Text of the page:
Structural Performance and Integrity
The Structural Performance and Integrity research team is led by Professor David Nowell, who has over 30 years’ research experience in the field. Professor Nowell leads the overall Dynamics Group, and is Director of the Rolls-Royce University Technology Centre (UTC) in Vibration. From 1999 to 2009 he was Director of the UTC in Solid Mechanics at Oxford.
Professor Nowell’s interests focus on the manner in which structural performance affects mechanical integrity and vice-versa. Current research projects are listed below, and fall into the following general areas:
- Behaviour of frictional interfaces
- Fretting fatigue
- Fatigue response, including multiaxial fatigue, short cracks and life prediction methods
- Experimental techniques in solid mechanics, including digital image correlation (DIC) and FIB-DIC for residual stress measurement
- Applications of machine learning in solid mechanics
In addition to his research work, Professor Nowell undertakes a wide range of consultancy with industry. Current and recent customers include Rolls-Royce plc; London Underground; Voith Hydro; Mercedes Formula 1; Deeside Power; and Equinor. In 2013, he acted as an Assessor, assisting the judge interpret technical evidence in the AS$ 2 billion Kilmore East-Kinglake Bushfire case.
Professor Nowell is Editor of the Journal of Strain Analysis and is a Trustee of the Institution of Mechanical Engineers. He is a visiting professor at the University of Oxford. He joined Imperial College in 2017 and his inaugural lecture may be viewed on YouTube.
Lu Yin’s PhD project aims to combine two aspects of the complex problem of brake squeal. Often work in this area is undertaken either from a dynamics perspective, using a simple model for friction, or from a tribological perspective with little consideration of system dynamics. By combining these two aspects, Lu’s work hopes to shed new light on a capricious and complex phenomenon, which affects many frictional braking systems.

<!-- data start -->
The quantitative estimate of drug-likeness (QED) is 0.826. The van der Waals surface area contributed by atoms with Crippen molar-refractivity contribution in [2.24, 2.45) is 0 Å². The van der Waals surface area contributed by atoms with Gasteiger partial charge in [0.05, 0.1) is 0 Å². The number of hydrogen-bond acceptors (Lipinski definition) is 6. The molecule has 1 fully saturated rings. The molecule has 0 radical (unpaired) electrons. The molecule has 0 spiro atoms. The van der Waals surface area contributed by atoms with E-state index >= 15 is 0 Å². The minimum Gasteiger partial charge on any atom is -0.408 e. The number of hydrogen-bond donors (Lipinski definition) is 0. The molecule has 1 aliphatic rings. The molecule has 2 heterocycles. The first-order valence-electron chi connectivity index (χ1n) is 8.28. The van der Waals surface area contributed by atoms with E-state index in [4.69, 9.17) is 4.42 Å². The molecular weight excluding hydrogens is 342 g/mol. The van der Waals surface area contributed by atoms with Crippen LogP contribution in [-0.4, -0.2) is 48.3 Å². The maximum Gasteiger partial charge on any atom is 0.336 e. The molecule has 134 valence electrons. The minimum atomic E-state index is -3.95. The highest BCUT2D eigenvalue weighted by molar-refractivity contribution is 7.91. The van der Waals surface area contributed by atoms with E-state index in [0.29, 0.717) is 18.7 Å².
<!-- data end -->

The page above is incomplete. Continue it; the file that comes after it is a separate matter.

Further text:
- A pin on disk rig has been designed and measurements of squeal have been made.
- A finite element model has been developed and predictions of squeal frequencies have been made using complex eigenvalue analysis.
- Further work is taking place to understand the complex nature of the frictional force between the pin and the rotating disc, and its variation with temperature and with wear.
David Nowell has been involved in research in fretting fatigue for many years. This is a complex phenomenon which can occur in engineering systems when oscillatory forces are transmitted between components. The resulting high stress and surface damage can combine to substantially reduce fatigue performance. Most of David’s fretting work was conducted at Oxford, but a new rig is currently under construction which will enable a series of fretting fatigue experiments to be conducted at Imperial for an industrial customer.
- A neural network approach has recently been used to analyse historical fretting fatigue data [link to Machine Learning project above].
- A fretting fatigue rig is being manufactured for use on the biaxial fatigue machine at Imperial College.
- David Nowell has been collaborating with the University of Sheffield (Prof. Luca Susmel and Cedric Kouanga) in carrying out a series of fretting fatigue tests for Cummins UK.
Machine Learning Applications in Solid Mechanics
Bemin Sheen; Peter Nowell
Machine learning is starting to become a useful tool in a wide range of engineering applications. However, its use in solid mechanics is relatively novel. A number of preliminary investigations have been carried out which illustrate how neural networks, in particular, may be useful in interpreting experimental data and in predicting stress distributions in different geometries of components. More substantial research projects in this area are now under consideration.
- An investigation has been carried out concerning the use of machine learning to predict fretting fatigue life. The results have been published in Tribology International (Nowell, D. and Nowell, P.W., ‘A machine learning approach to the prediction of fretting fatigue life’, Tribology International, 141, 105913, 2020).